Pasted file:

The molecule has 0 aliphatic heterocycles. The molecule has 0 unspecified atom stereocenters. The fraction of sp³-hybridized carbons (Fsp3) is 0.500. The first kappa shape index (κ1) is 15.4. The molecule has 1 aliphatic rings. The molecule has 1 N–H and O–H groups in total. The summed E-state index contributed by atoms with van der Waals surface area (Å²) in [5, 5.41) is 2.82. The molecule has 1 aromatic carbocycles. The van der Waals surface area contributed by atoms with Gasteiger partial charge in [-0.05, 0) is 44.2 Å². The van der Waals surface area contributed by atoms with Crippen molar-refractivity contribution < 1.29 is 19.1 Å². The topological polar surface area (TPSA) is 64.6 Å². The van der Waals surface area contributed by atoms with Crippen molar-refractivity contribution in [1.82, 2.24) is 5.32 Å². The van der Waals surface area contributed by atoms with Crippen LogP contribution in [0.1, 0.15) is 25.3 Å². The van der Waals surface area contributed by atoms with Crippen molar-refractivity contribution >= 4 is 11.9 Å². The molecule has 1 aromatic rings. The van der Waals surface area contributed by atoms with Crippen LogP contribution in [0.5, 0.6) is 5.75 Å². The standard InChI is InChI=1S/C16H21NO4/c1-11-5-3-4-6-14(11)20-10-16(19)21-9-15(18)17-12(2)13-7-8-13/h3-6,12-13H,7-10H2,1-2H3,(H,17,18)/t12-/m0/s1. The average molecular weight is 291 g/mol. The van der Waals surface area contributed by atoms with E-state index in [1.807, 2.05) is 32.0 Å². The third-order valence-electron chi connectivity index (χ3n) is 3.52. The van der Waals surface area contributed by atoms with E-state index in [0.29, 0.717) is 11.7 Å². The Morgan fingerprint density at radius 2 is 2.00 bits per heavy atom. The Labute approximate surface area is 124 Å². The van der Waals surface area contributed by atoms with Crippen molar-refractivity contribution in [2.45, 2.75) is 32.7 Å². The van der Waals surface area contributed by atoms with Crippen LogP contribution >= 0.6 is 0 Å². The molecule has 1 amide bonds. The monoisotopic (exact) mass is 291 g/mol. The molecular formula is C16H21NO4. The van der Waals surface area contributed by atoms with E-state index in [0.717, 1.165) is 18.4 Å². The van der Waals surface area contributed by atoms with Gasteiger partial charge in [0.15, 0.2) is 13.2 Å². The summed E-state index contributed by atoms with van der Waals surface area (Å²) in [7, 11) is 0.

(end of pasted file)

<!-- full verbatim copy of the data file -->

The molecule has 0 aliphatic heterocycles. The molecule has 0 unspecified atom stereocenters. The fraction of sp³-hybridized carbons (Fsp3) is 0.500. The first kappa shape index (κ1) is 15.4. The molecule has 1 aliphatic rings. The molecule has 1 N–H and O–H groups in total. The summed E-state index contributed by atoms with van der Waals surface area (Å²) in [5, 5.41) is 2.82. The molecule has 1 aromatic carbocycles. The van der Waals surface area contributed by atoms with Gasteiger partial charge in [-0.05, 0) is 44.2 Å². The van der Waals surface area contributed by atoms with Crippen molar-refractivity contribution < 1.29 is 19.1 Å². The topological polar surface area (TPSA) is 64.6 Å². The van der Waals surface area contributed by atoms with Crippen molar-refractivity contribution in [1.82, 2.24) is 5.32 Å². The van der Waals surface area contributed by atoms with Crippen LogP contribution in [0.1, 0.15) is 25.3 Å². The van der Waals surface area contributed by atoms with Crippen molar-refractivity contribution >= 4 is 11.9 Å². The molecule has 1 aromatic rings. The van der Waals surface area contributed by atoms with Crippen LogP contribution in [0.5, 0.6) is 5.75 Å². The standard InChI is InChI=1S/C16H21NO4/c1-11-5-3-4-6-14(11)20-10-16(19)21-9-15(18)17-12(2)13-7-8-13/h3-6,12-13H,7-10H2,1-2H3,(H,17,18)/t12-/m0/s1. The average molecular weight is 291 g/mol. The van der Waals surface area contributed by atoms with E-state index in [1.807, 2.05) is 32.0 Å². The third-order valence-electron chi connectivity index (χ3n) is 3.52. The van der Waals surface area contributed by atoms with E-state index in [0.29, 0.717) is 11.7 Å². The Morgan fingerprint density at radius 2 is 2.00 bits per heavy atom. The Labute approximate surface area is 124 Å². The van der Waals surface area contributed by atoms with Crippen molar-refractivity contribution in [2.45, 2.75) is 32.7 Å². The van der Waals surface area contributed by atoms with Crippen LogP contribution >= 0.6 is 0 Å². The molecule has 1 amide bonds. The monoisotopic (exact) mass is 291 g/mol. The molecular formula is C16H21NO4. The van der Waals surface area contributed by atoms with E-state index in [0.717, 1.165) is 18.4 Å². The van der Waals surface area contributed by atoms with Gasteiger partial charge in [0.15, 0.2) is 13.2 Å². The summed E-state index contributed by atoms with van der Waals surface area (Å²) in [7, 11) is 0.